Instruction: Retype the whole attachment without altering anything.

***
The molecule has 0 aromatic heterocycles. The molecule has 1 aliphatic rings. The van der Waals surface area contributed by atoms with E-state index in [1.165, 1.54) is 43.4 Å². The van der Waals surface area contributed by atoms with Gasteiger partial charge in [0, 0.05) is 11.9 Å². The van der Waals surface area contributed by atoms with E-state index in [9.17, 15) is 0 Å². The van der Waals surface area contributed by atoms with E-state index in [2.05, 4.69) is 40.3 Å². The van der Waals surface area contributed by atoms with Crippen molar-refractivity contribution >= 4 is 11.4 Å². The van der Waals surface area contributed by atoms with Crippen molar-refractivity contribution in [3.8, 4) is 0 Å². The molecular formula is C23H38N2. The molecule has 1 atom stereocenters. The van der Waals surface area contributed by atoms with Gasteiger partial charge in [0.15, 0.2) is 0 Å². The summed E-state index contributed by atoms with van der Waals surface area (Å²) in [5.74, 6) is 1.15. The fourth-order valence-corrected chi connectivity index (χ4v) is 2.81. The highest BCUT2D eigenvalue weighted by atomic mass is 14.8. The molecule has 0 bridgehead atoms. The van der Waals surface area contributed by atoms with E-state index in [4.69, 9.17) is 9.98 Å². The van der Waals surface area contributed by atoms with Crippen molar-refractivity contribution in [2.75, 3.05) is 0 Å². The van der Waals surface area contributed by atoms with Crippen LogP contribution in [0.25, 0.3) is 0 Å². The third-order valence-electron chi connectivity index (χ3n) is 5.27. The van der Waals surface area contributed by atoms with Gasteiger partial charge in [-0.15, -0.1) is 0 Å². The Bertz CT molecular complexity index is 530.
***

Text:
The molecule has 0 aromatic heterocycles. The molecule has 1 aliphatic rings. The van der Waals surface area contributed by atoms with E-state index in [1.165, 1.54) is 43.4 Å². The van der Waals surface area contributed by atoms with Gasteiger partial charge in [0, 0.05) is 11.9 Å². The van der Waals surface area contributed by atoms with E-state index in [9.17, 15) is 0 Å². The van der Waals surface area contributed by atoms with E-state index in [2.05, 4.69) is 40.3 Å². The van der Waals surface area contributed by atoms with Crippen molar-refractivity contribution >= 4 is 11.4 Å². The van der Waals surface area contributed by atoms with Crippen molar-refractivity contribution in [3.8, 4) is 0 Å². The molecular formula is C23H38N2. The molecule has 1 atom stereocenters. The van der Waals surface area contributed by atoms with Gasteiger partial charge in [0.15, 0.2) is 0 Å². The summed E-state index contributed by atoms with van der Waals surface area (Å²) in [5.74, 6) is 1.15. The fourth-order valence-corrected chi connectivity index (χ4v) is 2.81. The highest BCUT2D eigenvalue weighted by atomic mass is 14.8. The molecule has 0 bridgehead atoms. The van der Waals surface area contributed by atoms with E-state index in [4.69, 9.17) is 9.98 Å². The van der Waals surface area contributed by atoms with Crippen molar-refractivity contribution in [2.75, 3.05) is 0 Å². The van der Waals surface area contributed by atoms with Crippen LogP contribution in [0.25, 0.3) is 0 Å². The third-order valence-electron chi connectivity index (χ3n) is 5.27. The van der Waals surface area contributed by atoms with Gasteiger partial charge in [-0.15, -0.1) is 0 Å². The Bertz CT molecular complexity index is 530.